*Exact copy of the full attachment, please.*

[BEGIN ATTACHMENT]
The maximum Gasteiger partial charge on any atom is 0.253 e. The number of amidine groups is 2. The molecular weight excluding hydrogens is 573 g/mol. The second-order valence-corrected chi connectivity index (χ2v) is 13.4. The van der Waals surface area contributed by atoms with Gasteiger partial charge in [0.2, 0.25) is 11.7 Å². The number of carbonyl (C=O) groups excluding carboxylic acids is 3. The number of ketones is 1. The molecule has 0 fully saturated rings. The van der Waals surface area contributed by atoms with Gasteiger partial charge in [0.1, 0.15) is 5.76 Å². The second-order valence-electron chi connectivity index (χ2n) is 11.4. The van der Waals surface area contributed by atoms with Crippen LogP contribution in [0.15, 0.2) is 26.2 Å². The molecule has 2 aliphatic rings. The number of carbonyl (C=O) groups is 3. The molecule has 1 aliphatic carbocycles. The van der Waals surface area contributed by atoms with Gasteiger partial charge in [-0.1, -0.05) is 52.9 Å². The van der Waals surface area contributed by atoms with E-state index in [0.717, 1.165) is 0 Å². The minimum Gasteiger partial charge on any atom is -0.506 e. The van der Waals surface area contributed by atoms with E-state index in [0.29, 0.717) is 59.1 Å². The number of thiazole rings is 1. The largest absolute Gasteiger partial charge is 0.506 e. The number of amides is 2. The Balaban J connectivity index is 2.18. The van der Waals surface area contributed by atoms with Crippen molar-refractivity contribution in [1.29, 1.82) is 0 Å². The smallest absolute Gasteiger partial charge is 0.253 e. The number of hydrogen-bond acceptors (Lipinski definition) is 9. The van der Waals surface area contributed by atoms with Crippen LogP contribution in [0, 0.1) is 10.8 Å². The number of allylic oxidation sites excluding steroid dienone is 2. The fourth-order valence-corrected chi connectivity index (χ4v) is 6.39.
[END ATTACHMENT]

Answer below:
The maximum Gasteiger partial charge on any atom is 0.253 e. The number of amidine groups is 2. The molecular weight excluding hydrogens is 573 g/mol. The second-order valence-corrected chi connectivity index (χ2v) is 13.4. The van der Waals surface area contributed by atoms with Gasteiger partial charge in [0.2, 0.25) is 11.7 Å². The number of carbonyl (C=O) groups excluding carboxylic acids is 3. The number of ketones is 1. The molecule has 0 fully saturated rings. The van der Waals surface area contributed by atoms with Gasteiger partial charge in [0.1, 0.15) is 5.76 Å². The second-order valence-electron chi connectivity index (χ2n) is 11.4. The van der Waals surface area contributed by atoms with Crippen LogP contribution in [0.15, 0.2) is 26.2 Å². The molecule has 2 aliphatic rings. The number of carbonyl (C=O) groups is 3. The molecule has 1 aliphatic carbocycles. The van der Waals surface area contributed by atoms with Gasteiger partial charge in [-0.1, -0.05) is 52.9 Å². The van der Waals surface area contributed by atoms with E-state index in [0.717, 1.165) is 0 Å². The minimum Gasteiger partial charge on any atom is -0.506 e. The van der Waals surface area contributed by atoms with E-state index in [0.29, 0.717) is 59.1 Å². The number of thiazole rings is 1. The largest absolute Gasteiger partial charge is 0.506 e. The number of amides is 2. The Balaban J connectivity index is 2.18. The van der Waals surface area contributed by atoms with Crippen molar-refractivity contribution in [1.29, 1.82) is 0 Å². The smallest absolute Gasteiger partial charge is 0.253 e. The number of hydrogen-bond acceptors (Lipinski definition) is 9. The van der Waals surface area contributed by atoms with Crippen LogP contribution in [0, 0.1) is 10.8 Å². The number of allylic oxidation sites excluding steroid dienone is 2. The fourth-order valence-corrected chi connectivity index (χ4v) is 6.39.